ELLE DECORATION Recently you have been working as the art director of the Italian brand Molteni & amp; C, but you are still called a Belgian architect. How do you define yourself?

Yes, I really remain a Belgian architect in many ways, although I have been heavily influenced by Italian culture. As I said, I focus on creating timeless objects. That is why it is a great pleasure for me to work with Molteni & amp; C: a brand with a vibrant mentality and a rich history of collaboration with famous designers: Joe Ponti, Luca Meda, Jean Nouvel. I plan to enhance the synergy between Italian cultural identity and my aesthetics.

Bathroom in Graanmarkt 13: the lower floor of the building is a mini-hotel, while the upper floor is where the owners of the apartment live.

ELLE DECORATION Is it really possible to speak of “Italian” or “Belgian” modern design or are the differences between European countries not so noticeable?

Of course, every country is unique. But I think in the digital age, with designers drawing inspiration from global sources, boundaries are blurring.

Fragment of the interior of a private residence in Kortrijk. The wood paneling is a sculpture by Anish Kapoor.

ELLE DECORATION What is the modern design?

I think design today, so to speak, is moving too fast. And plays along with the idea of ​​consumption. This is a passion for shopping for fashionable novelties, and an obsession with “likes”, recognition on social networks. The modern design landscape is focused on approval, recognition, and continuous production of new content, products and services. Durability and quality, on the other hand, seem to have become less important.

Penthouse interior in Belgian Knokke designed by van Duysen.

ELLE DECORATION How do you think the situation will develop? What's in the future for design?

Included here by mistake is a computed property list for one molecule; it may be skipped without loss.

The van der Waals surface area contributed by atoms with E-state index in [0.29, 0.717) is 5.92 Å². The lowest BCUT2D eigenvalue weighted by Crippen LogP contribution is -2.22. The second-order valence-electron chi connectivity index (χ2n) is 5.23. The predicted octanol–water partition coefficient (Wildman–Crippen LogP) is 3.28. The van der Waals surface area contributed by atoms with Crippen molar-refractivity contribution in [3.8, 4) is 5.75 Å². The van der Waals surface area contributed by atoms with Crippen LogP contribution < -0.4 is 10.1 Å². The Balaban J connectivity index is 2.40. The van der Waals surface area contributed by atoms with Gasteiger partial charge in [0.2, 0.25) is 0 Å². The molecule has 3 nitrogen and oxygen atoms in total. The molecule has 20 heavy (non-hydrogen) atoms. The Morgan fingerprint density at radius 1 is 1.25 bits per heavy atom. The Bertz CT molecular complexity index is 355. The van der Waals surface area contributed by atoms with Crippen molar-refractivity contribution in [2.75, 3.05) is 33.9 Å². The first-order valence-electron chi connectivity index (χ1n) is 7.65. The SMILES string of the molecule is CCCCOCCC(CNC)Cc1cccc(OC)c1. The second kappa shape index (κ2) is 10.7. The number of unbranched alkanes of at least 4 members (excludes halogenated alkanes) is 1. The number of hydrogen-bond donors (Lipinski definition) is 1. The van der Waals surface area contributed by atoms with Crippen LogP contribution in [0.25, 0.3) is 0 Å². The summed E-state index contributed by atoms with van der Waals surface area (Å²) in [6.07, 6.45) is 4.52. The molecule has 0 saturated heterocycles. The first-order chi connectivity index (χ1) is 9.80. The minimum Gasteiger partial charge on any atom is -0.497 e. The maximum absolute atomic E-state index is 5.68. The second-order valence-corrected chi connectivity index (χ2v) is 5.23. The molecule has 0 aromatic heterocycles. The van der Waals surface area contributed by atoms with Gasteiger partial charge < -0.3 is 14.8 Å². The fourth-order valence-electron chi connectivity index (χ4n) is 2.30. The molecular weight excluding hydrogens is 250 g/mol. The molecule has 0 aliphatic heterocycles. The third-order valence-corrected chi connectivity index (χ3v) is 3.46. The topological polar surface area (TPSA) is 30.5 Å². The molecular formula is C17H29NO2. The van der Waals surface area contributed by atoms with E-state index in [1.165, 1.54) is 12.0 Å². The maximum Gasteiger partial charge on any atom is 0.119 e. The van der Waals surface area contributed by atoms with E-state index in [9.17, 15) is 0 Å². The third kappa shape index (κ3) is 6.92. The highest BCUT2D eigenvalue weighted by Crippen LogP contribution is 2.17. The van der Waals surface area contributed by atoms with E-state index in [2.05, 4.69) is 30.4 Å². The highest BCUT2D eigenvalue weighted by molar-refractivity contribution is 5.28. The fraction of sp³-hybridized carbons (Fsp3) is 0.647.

I think that sooner or later the effect of an overdose of digital communications will come, the design and architecture will slow down the pace of the race and, as a result, will become “slower”, “analog”, high-quality.

Private residence in Kortrijk, Belgium, redesigned by Vincent van Duysen.

ELLE DECORATION strong> What projects are you currently working on?

They are scattered all over the world. These are residential properties on the East and West coast of the United States, projects in Belgium, Italy, Paris.

Collection of lamps Infra-Structure, Flos.

ELLE DECORATION In addition, you are building a house for yourself in Portugal. Is this another favorite country of yours? Will a Portuguese home be like your home in Belgium?

Yes, perhaps Portugal is my third favorite country. Its culture, traditions, people, way of life – all this is close to me. In Antwerp I live in a renovated 19th century building with a neoclassical façade. A house in Portugal is being built from scratch. Of course, in both cases I am the author of the interior. Therefore, of course, there will be something in common with the Belgian dwelling. But still, in the new house, I will create a slightly different atmosphere, taking into account the surroundings – Portuguese nature, local landscape.

ELLE DECORATION Buildings always have to fit into some kind of context – cultural, architectural. But let's imagine a fantastic situation: you were asked to design a home for the first humans on another planet. What would it be?

It would not be very different from what is being built on Earth. Except for the technical features dictated by the environment, it would be a home space that can be compared to a warm embrace. One where residents can feel protected, where they can feel comfortable and relaxed.

Paul sofa, Quinten sideboard, all designed by Vincent van Duysen for Molteni & C.